"I should like to be in Rome with you," he commented. "I should like to see you on that wonderful ground."
She scarcely faltered. "You might come then."
"But you'll have a lot of people with you."
"Ah," Isabel admitted, "of course I shall not be alone."
For a moment he said nothing more. "You'll like it," he went on at last. "They've spoiled it, but you'll rave about it."
"Ought I to dislike it because, poor old dear — the Niobe of Nations, you know — it has been spoiled?" she asked.
"No, I think not. It has been spoiled so often," he smiled. "If I were to go, what should I do with my little girl?"
"Can't you leave her at the villa?"
"I don't know that I like that — though there's a very good old woman who looks after her. I can't afford a governess."
"Bring her with you then," said Isabel promptly.
Mr. Osmond looked grave. "She has been in Rome all winter, at her convent; and she's too young to make journeys of pleasure."
"You don't like bringing her forward?" Isabel enquired.
"No, I think young girls should be kept out of the world."
"I was brought up on a different system."
"You? Oh, with you it succeeded, because you — you were exceptional."
"I don't see why," said Isabel, who, however, was not sure there was not some truth in the speech.
Mr. Osmond didn't explain; he simply went on: "If I thought it would make her resemble you to join a social group in Rome I'd take her there to-morrow."
"Don't make her resemble me," said Isabel. "Keep her like herself."
"I might send her to my sister," Mr. Osmond observed. He had almost the air of asking advice; he seemed to like to talk over his domestic matters with Miss Archer.
"Yes," she concurred; "I think that wouldn't do much towards making her resemble me!"
After she had left Florence Gilbert Osmond met Madame Merle at the Countess Gemini's. There were other people present; the Countess's drawing-room was usually well filled, and the talk had been general, but after a while Osmond left his place and came and sat on an ottoman half-behind, half-beside Madame Merle's chair. "She wants me to go to Rome with her," he remarked in a low voice.
"To go with her?"
"To be there while she's there. She proposed it.
"I suppose you mean that you proposed it and she assented."
"Of course I gave her a chance. But she's encouraging — she's very encouraging."
"I rejoice to hear it — but don't cry victory too soon. Of course you'll go to Rome."
"Ah," said Osmond, "it makes one work, this idea of yours!"
"Don't pretend you don't enjoy it — you're very ungrateful. You've not been so well occupied these many years."
"The way you take it's beautiful," said Osmond. "I ought to be grateful for that."
"Not too much so, however," Madame Merle answered. She talked with her usual smile, leaning back in her chair and looking round the room. "You've made a very good impression, and I've seen for myself that you've received one. You've not come to Mrs. Touchett's seven times to oblige me."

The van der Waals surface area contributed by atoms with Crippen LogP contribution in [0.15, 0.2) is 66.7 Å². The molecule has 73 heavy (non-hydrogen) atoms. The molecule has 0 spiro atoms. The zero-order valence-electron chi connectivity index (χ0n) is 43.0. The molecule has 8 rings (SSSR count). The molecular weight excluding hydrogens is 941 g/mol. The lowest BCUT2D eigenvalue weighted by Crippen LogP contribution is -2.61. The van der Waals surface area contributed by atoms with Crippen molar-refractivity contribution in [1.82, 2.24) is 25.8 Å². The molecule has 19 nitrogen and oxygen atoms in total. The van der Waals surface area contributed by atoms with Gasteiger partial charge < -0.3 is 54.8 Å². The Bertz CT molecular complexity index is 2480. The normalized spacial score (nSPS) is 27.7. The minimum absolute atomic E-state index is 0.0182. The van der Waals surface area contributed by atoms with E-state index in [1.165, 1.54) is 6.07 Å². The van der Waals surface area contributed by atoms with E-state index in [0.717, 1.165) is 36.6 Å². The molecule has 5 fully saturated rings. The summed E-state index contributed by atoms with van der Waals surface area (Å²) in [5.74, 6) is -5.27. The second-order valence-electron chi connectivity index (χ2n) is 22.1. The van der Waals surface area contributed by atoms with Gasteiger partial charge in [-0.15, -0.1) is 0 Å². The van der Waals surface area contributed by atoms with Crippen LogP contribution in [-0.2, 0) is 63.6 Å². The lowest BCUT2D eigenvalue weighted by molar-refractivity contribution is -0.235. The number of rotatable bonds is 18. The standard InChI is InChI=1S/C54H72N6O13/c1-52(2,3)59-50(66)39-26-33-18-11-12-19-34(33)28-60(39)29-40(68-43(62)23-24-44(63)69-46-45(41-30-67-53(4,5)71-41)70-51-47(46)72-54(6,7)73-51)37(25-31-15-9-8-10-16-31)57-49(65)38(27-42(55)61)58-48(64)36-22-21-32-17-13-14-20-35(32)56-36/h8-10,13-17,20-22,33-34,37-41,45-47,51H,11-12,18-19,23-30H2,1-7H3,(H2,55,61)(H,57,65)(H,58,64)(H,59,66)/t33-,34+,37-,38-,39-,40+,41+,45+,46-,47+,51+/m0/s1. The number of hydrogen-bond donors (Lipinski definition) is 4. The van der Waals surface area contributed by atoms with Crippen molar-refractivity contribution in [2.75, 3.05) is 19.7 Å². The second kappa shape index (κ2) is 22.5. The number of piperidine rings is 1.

"The girl's not disagreeable," Osmond quietly conceded.
Madame Merle dropped her eye on him a moment, during which her lips closed with a certain firmness. "Is that all you can find to say about that fine creature?"
"All? Isn't it enough? Of how many people have you heard me say more?"
She made no answer to this, but still presented her talkative grace to the room. "You're unfathomable," she murmured at last. "I'm frightened at the abyss into which I shall have cast her."
He took it almost gaily. "You can't draw back — you've gone too far."
"Very good; but you must do the rest yourself."
"I shall do it," said Gilbert Osmond.
Madame Merle remained silent and he changed his place again; but when she rose to go he also took leave. Mrs. Touchett's victoria was awaiting her guest in the court, and after he had helped his friend into it he stood there detaining her. "You're very indiscreet," she said rather wearily; "you shouldn't have moved when I did."
He had taken off his hat; he passed his hand over his forehead. "I always forget; I'm out of the habit."
"You're quite unfathomable," she repeated, glancing up at the windows of the house, a modern structure in the new part of the town.
He paid no heed to this remark, but spoke in his own sense. "She's really very charming. I've scarcely known any one more graceful."
"It does me good to hear you say that. The better you like her the better for me."
"I like her very much. She's all you described her, and into the bargain capable, I feel, of great devotion. She has only one fault."
"Too many ideas."
"I warned you she was clever."
"Fortunately they're very bad ones," said Osmond.
"Why is that fortunate?"
"Dame, if they must be sacrificed!"
Madame Merle leaned back, looking straight before her; then she spoke to the coachman. But her friend again detained her. "If I go to Rome what shall I do with Pansy?"
"I'll go and see her," said Madame Merle.